9-year old Samuel Allen, a local Opti sailor who is part of the RBVIYC Race Team (currently Opti Green fleet) was on Aeropost today, as they needed a little extra weight. Said Rathburn, “We hope Sam comes back, it was great to have him on board. He’s going to let us know if we’re good enough to race with him tomorrow!”

Kuliagus II, skippered by Gregory Fink (BVI) took a very close second with 15 points. But the boat to watch in the IC 24 fleet is Stinger (BVI), who took three bullets and a second, ending up in third with 16 points.

In the CSA-Racing 1 fleet, Soca, the Melges 32 skippered by Luis Juarbe (PUR) expressed concerns about being able to get past SPOOKIE in this regatta. “Today we had a horrible first race, taking a third – we got caught on the left and there was no way to come back from there. We did spectacular racing on the next two races when there was less breeze. We’ve got the same crew that have sailed since St Maarten, we’ve very much narrowed down the boat handling and speed. We were able to work every single shift, and boat handling-wise, we’re doing everything we’re supposed to be doing. But, I’m just not sure how we’re going to catch SPOOKIE.”

Nils Erickson's Formula 40, Soma racing in the CSA Multihull class

Nils Erickson’s Formula 40, Soma racing in the CSA Multihull class

Competing in the CSA-Jib and Main 1 fleet, Avanti, a Hanse 430 skippered by Jeremi Jablonski (USA) took a close second to the Puerto Rican Hanse 455 Cachondo, skippered by Jose Teixidor.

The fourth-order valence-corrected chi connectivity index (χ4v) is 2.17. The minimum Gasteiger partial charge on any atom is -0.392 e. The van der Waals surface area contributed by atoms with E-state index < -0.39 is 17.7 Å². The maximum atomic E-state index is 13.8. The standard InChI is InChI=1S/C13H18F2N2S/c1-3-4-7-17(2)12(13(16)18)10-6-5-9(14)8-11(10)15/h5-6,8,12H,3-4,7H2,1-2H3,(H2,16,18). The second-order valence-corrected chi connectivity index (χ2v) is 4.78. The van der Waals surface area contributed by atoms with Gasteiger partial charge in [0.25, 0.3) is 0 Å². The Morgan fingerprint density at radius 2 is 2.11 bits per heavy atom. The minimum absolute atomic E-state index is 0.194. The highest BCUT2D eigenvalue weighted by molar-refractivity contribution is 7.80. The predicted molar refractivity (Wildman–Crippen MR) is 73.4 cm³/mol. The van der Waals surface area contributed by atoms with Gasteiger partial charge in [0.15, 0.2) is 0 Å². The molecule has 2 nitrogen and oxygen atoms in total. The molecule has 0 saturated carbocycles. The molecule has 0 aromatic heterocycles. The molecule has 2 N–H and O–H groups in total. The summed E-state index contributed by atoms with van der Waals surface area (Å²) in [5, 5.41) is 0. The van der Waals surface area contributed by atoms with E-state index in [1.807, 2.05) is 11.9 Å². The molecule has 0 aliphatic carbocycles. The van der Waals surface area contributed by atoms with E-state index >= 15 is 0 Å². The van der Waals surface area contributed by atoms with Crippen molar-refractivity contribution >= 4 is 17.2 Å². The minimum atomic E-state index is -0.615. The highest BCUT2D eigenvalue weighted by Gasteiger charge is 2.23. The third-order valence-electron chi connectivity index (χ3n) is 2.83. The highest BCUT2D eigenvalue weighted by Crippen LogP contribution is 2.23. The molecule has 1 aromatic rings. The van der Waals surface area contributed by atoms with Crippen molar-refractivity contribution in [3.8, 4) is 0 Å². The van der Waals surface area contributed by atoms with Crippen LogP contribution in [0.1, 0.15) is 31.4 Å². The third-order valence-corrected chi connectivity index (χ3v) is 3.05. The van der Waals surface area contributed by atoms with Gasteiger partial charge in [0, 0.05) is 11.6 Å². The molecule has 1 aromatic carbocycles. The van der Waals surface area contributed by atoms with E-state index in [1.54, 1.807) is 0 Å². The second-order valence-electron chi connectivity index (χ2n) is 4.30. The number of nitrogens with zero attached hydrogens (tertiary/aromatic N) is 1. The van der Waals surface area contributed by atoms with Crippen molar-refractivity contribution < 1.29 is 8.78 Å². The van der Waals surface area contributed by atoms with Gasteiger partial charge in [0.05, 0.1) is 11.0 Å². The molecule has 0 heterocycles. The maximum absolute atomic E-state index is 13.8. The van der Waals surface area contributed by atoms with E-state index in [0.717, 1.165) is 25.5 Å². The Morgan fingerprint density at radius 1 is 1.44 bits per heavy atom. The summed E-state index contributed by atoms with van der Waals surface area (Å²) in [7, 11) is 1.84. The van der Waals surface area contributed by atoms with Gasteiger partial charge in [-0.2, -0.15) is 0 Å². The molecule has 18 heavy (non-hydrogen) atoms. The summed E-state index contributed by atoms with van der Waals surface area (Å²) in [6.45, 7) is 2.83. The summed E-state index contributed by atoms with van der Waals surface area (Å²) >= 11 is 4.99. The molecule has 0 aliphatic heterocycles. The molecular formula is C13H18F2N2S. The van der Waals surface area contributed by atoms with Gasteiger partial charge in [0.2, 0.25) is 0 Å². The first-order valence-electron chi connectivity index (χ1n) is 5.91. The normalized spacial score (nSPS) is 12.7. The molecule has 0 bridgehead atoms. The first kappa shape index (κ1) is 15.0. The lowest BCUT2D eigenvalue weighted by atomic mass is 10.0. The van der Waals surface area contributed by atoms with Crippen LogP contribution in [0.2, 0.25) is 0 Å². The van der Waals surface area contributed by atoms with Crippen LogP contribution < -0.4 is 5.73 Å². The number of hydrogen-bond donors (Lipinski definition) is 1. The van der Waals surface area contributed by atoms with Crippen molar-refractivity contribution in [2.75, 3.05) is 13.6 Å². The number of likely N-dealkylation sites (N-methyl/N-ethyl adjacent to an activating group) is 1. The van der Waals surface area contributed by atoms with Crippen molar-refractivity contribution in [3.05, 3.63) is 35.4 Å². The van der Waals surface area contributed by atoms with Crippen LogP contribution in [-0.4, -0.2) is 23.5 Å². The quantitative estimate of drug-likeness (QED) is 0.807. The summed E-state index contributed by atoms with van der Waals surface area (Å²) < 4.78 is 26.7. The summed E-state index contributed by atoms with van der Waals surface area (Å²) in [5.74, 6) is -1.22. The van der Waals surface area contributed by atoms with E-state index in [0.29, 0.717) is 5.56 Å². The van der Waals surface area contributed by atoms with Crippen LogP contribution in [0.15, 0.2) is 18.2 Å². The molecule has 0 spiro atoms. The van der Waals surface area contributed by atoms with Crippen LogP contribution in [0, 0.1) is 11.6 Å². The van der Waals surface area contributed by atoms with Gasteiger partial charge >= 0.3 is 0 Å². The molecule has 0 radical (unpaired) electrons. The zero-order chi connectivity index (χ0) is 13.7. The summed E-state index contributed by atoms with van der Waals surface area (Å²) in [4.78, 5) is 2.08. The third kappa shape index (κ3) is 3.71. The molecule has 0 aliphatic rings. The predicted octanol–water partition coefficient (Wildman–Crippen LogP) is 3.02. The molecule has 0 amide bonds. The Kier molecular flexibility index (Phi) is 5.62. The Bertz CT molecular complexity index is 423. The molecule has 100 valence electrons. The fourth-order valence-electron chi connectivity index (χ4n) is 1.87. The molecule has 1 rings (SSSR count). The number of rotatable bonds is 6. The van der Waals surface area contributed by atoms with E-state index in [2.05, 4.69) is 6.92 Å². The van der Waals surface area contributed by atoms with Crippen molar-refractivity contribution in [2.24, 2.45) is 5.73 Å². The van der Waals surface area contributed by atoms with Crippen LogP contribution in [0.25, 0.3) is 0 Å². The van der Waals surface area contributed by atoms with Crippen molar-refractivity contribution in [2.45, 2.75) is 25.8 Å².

Said Jablonksi, “We’re enjoying the quick transition from the New York office to Caribbean racing. It was a wonderful day although with a lot of rain coming on us which kept things cool. We struggled on our first race, but on the second we were doing what we were supposed to do; hugging the beaches, staying close to the island and we were very happy with the way we sailed. We have 9-year old Max Mirota on board who took over the wheel for a short time today. He just may take the wheel for the rest of the regatta!”

And from the youngest crew to the well-seasoned – Robin Tattersall, aboard Diva, the modified 30-square meter, took third in the CSA-Jib and Main 2 class. Tattersall has lived on Tortola for 50 years and figures he’s sailed the Regatta since its inception; give or take a few races. So, he knows what he’s talking about when it comes to the Spring Regatta. His boat Diva was built in in Germany in 1930 and brought back to the States after the war. In the late 80’s and early 90’s, Bruce Schwab from San Francisco rebuilt it and in 1996 won the TransPac race on the boat before selling it to Tattersall.

Alec Anderson's IC24, INTAC from Tortola © Todd VanSickle/BVI Spring Regatta

Alec Anderson’s IC24, INTAC from Tortola © Todd VanSickle/BVI Spring Regatta

Of today’s race, Tattersall commented, “It was hardly a classic day here. I like a lot of wind, but with the rain as well, it’s not exactly what we really love. The racing was fine, we had a good first race and a rather bad second race. The course was good, going around the islands; Peter Island on our first race and Norman on our second is always great.”

The forecast for tomorrow is for the sun to shine upon the fleet which everyone is looking forward to. Racing starts at 1000.